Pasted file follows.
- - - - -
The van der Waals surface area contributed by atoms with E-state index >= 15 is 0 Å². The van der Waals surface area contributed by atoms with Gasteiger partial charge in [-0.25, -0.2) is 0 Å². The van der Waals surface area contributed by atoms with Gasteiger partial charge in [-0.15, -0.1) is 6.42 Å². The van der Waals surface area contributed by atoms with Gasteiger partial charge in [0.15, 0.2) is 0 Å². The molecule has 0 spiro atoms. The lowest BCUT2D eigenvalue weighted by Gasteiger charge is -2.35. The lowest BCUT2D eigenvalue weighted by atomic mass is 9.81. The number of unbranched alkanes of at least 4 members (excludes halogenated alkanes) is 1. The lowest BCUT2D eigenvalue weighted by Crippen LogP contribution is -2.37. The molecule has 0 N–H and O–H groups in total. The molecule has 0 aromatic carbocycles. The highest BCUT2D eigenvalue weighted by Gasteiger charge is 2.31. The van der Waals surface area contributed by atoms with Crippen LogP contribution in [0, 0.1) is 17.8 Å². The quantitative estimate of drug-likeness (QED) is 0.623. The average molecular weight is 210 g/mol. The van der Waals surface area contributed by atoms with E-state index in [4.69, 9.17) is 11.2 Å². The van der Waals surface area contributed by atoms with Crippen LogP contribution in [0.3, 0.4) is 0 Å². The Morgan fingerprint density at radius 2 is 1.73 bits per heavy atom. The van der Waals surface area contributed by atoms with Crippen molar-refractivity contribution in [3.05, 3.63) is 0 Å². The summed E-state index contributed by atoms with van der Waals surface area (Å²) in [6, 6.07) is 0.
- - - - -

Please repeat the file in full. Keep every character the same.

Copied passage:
The van der Waals surface area contributed by atoms with E-state index >= 15 is 0 Å². The van der Waals surface area contributed by atoms with Gasteiger partial charge in [-0.25, -0.2) is 0 Å². The van der Waals surface area contributed by atoms with Gasteiger partial charge in [-0.15, -0.1) is 6.42 Å². The van der Waals surface area contributed by atoms with Gasteiger partial charge in [0.15, 0.2) is 0 Å². The molecule has 0 spiro atoms. The lowest BCUT2D eigenvalue weighted by Gasteiger charge is -2.35. The lowest BCUT2D eigenvalue weighted by atomic mass is 9.81. The number of unbranched alkanes of at least 4 members (excludes halogenated alkanes) is 1. The lowest BCUT2D eigenvalue weighted by Crippen LogP contribution is -2.37. The molecule has 0 N–H and O–H groups in total. The molecule has 0 aromatic carbocycles. The highest BCUT2D eigenvalue weighted by Gasteiger charge is 2.31. The van der Waals surface area contributed by atoms with Crippen LogP contribution in [0, 0.1) is 17.8 Å². The quantitative estimate of drug-likeness (QED) is 0.623. The average molecular weight is 210 g/mol. The van der Waals surface area contributed by atoms with E-state index in [4.69, 9.17) is 11.2 Å². The van der Waals surface area contributed by atoms with Crippen LogP contribution in [0.3, 0.4) is 0 Å². The Morgan fingerprint density at radius 2 is 1.73 bits per heavy atom. The van der Waals surface area contributed by atoms with Crippen molar-refractivity contribution in [3.05, 3.63) is 0 Å². The summed E-state index contributed by atoms with van der Waals surface area (Å²) in [6, 6.07) is 0.